Are simulation style video games such as NHL '11 too complicated?

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nhl11toewscover.jpgI haven’t written a review of NHL ’11 just yet for a simple reason: it’s enormous. From the tweaks EA Sports made to the team building aspects of its old modes to the changes in physics and gameplay to the newly added Hockey Ultimate League and its wacky trading card system, there’s a lot to digest. In fact, I might just include a gallery of reviews like I did with NHL 2K11 for the simple reason that there’s a lot to wrap one’s head around.

(If you want a snapshot review, though: it’s really, really good. There will always be minor quibbles, but it feels better than any of the previous titles. If you’re a hardcore hockey fan, it’s worthy of an upgrade even if you own NHL ’10.)

As much as I enjoy NHL ’11 and other sports games that aim to be realistic and fun at the same time, there’s a part of my gaming heart that aches for the days of cartoonish, reality-bending arcade sports games. From hockey’s NHL Hitz series and Wayne Gretzky hockey to the fantastic NBA Jam and NBA Street games all the way through to robots swinging baseball bats and Mutant League Football, previous consoles featured some incredibly fun titles. It’s clear that the gross maturity of people can’t help but focus on the “That would never happen” aspect instead of lingering on the sheer awesomeness of making a basketball hoop catch on fire.

That saddens me.

When EA Sports made a big move to change its control scheme with NHL ’07, they introduced a new level of immersion to hockey video games. Instead of the strength of a shot being determined by how hard (or long) you press down on a button, now your aim (360 degrees worth) and timing are what really matter. One of the things I love about the scheme is that to simply play the game without getting into the subtle nuances, it’s actually quite simple: the left joystick moves your player, the right joystick acts as your stick and guides your body checks, the right trigger passes and changes players while the right bumper poke checks.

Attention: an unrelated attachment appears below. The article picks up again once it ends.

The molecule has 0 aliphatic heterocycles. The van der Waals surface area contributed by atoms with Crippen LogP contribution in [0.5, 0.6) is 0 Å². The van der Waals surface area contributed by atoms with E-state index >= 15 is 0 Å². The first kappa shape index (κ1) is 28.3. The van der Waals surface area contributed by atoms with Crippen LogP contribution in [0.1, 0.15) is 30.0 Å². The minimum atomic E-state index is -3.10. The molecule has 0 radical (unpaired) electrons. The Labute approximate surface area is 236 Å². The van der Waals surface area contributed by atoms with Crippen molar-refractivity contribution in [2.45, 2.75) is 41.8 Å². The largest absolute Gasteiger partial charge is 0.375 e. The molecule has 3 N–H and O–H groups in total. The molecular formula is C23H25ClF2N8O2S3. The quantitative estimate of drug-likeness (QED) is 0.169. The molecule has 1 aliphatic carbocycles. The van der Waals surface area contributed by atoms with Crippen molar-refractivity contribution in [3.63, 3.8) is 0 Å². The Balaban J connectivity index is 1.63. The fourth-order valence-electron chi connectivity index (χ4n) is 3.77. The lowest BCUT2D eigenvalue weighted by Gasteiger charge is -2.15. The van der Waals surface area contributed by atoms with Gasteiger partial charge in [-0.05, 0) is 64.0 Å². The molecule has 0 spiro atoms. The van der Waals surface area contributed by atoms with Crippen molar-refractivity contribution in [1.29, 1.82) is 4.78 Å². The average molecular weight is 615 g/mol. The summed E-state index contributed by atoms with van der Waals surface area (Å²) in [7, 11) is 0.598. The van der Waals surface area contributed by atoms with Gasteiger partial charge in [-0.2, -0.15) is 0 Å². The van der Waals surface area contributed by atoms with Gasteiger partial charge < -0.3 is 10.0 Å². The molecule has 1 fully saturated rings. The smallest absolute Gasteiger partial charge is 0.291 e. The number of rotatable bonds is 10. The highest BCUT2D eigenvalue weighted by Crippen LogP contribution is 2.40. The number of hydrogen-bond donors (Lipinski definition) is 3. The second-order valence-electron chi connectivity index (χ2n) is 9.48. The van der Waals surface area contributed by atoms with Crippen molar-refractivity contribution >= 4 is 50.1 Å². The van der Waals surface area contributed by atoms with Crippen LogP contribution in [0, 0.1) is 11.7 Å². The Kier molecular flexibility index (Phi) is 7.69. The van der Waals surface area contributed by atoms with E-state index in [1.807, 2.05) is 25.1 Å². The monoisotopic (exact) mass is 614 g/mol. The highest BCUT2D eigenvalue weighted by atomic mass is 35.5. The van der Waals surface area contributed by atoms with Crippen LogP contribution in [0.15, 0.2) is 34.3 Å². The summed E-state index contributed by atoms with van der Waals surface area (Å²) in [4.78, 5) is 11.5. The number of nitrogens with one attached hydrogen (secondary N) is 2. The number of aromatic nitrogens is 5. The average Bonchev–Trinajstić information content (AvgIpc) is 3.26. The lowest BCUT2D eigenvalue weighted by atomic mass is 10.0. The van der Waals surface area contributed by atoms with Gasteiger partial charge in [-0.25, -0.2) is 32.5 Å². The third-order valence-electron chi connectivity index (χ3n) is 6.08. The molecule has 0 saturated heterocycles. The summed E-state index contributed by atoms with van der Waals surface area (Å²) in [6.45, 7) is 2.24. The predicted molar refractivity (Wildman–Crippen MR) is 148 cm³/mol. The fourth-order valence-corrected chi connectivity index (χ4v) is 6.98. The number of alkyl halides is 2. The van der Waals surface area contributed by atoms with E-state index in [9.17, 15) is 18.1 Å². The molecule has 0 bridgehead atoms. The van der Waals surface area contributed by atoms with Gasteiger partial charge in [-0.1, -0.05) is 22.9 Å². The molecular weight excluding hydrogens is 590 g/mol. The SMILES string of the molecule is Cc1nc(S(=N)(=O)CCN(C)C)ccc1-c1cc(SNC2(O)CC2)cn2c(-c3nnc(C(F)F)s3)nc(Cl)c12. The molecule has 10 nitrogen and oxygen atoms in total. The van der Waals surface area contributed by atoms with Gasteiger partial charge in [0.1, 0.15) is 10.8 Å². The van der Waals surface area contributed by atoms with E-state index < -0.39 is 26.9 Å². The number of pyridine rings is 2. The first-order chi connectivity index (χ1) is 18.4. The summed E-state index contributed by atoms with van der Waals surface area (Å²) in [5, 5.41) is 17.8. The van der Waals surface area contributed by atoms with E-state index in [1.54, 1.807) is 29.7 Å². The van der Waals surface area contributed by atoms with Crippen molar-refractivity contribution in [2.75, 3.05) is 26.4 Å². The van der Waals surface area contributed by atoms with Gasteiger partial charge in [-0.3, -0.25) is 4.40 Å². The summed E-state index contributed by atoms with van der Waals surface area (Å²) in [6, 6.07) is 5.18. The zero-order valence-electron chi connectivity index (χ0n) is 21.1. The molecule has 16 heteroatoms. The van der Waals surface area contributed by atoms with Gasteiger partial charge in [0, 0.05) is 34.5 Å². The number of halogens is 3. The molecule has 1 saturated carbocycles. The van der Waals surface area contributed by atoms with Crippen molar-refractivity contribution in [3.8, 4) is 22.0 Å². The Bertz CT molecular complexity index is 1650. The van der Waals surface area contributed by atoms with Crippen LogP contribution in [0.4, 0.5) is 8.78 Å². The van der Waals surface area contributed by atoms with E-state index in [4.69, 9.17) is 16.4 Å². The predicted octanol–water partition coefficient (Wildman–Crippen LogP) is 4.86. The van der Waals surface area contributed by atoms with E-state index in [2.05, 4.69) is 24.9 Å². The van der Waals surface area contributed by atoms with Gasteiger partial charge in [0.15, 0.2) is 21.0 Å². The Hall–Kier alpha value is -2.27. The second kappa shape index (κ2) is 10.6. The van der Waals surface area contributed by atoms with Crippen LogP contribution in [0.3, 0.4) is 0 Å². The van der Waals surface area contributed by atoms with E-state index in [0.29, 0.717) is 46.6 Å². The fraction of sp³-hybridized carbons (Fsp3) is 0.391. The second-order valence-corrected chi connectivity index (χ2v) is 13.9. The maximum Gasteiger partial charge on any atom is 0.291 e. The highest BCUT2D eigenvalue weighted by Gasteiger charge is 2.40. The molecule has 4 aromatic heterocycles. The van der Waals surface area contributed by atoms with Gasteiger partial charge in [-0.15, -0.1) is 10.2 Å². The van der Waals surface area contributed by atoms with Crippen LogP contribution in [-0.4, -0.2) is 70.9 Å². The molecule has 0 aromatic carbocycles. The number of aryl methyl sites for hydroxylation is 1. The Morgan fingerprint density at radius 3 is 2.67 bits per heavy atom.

Of course, there’s a big difference between being able to do the simple things and showing enough skill to score goals against and inhibit the offense of an experienced opponent.

Owen Sound of Kotaku asserts that NHL ’11 is “harder than its hardcore fans” and ultimately asks if modern sports games are too complicated for casual gamers or casual fans of a sport to pick up.

The deepening complexity of sports video games is more than tolerable, its marketable, because millions of sports fans have a deep, first-hand association with the sport in question, if not as players then at least as lifelong fans. Unfortunately, it’s also a prerequisite.

There is no such prerequisite in a shooter. Mafia II’s instruction manual is two pages: Here’s how to kill someone before he kills you, basically. Part of that has to do with the lawless context of the game. But it’s also because, unlike the subtleties of defending someone in basketball, there are few gamers out there familiar with the subtleties of being a mafioso, and certainly not enough demanding simulation-quality organized crime gaming.

Analysts have asserted that sports gamers are not buying more sports games, but they are spending more money on a single game. The economy may be a big part of that, but it’s only a part of it, I think. As features and different contextual control sets are are added and – especially – as multiplayer communities mature and become more competitive, fans may find themselves without the time or the wherewithal to keep up in the sports they follow more casually than their favorite.